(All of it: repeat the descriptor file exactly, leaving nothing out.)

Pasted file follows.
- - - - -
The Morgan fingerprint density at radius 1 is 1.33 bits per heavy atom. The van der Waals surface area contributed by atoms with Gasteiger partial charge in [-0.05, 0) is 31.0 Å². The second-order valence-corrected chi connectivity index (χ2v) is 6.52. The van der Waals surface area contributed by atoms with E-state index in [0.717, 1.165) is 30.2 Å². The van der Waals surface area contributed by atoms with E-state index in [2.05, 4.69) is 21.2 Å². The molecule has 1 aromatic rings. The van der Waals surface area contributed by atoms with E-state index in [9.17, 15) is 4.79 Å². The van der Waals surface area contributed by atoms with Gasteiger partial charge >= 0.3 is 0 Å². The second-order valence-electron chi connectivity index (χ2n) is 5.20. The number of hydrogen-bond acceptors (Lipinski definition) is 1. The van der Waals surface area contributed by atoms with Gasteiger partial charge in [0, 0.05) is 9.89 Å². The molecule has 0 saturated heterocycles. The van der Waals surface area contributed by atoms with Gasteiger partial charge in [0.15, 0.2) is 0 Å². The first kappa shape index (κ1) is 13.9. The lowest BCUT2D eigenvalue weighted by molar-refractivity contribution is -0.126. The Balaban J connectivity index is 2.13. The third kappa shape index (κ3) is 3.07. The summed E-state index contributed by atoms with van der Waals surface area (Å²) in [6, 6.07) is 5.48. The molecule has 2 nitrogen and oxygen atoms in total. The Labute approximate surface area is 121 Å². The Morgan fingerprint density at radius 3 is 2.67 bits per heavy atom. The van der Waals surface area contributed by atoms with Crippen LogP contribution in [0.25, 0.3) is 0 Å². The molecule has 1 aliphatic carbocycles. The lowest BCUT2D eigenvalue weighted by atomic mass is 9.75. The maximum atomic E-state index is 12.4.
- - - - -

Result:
The Morgan fingerprint density at radius 1 is 1.33 bits per heavy atom. The van der Waals surface area contributed by atoms with Gasteiger partial charge in [-0.05, 0) is 31.0 Å². The second-order valence-corrected chi connectivity index (χ2v) is 6.52. The van der Waals surface area contributed by atoms with E-state index in [0.717, 1.165) is 30.2 Å². The van der Waals surface area contributed by atoms with E-state index in [2.05, 4.69) is 21.2 Å². The molecule has 1 aromatic rings. The van der Waals surface area contributed by atoms with E-state index in [9.17, 15) is 4.79 Å². The van der Waals surface area contributed by atoms with Gasteiger partial charge >= 0.3 is 0 Å². The second-order valence-electron chi connectivity index (χ2n) is 5.20. The number of hydrogen-bond acceptors (Lipinski definition) is 1. The van der Waals surface area contributed by atoms with Gasteiger partial charge in [0, 0.05) is 9.89 Å². The molecule has 0 saturated heterocycles. The van der Waals surface area contributed by atoms with Gasteiger partial charge in [0.15, 0.2) is 0 Å². The first kappa shape index (κ1) is 13.9. The lowest BCUT2D eigenvalue weighted by molar-refractivity contribution is -0.126. The Balaban J connectivity index is 2.13. The third kappa shape index (κ3) is 3.07. The summed E-state index contributed by atoms with van der Waals surface area (Å²) in [6, 6.07) is 5.48. The molecule has 2 nitrogen and oxygen atoms in total. The Labute approximate surface area is 121 Å². The Morgan fingerprint density at radius 3 is 2.67 bits per heavy atom. The van der Waals surface area contributed by atoms with Crippen LogP contribution in [0.25, 0.3) is 0 Å². The molecule has 1 aliphatic carbocycles. The lowest BCUT2D eigenvalue weighted by atomic mass is 9.75. The maximum atomic E-state index is 12.4.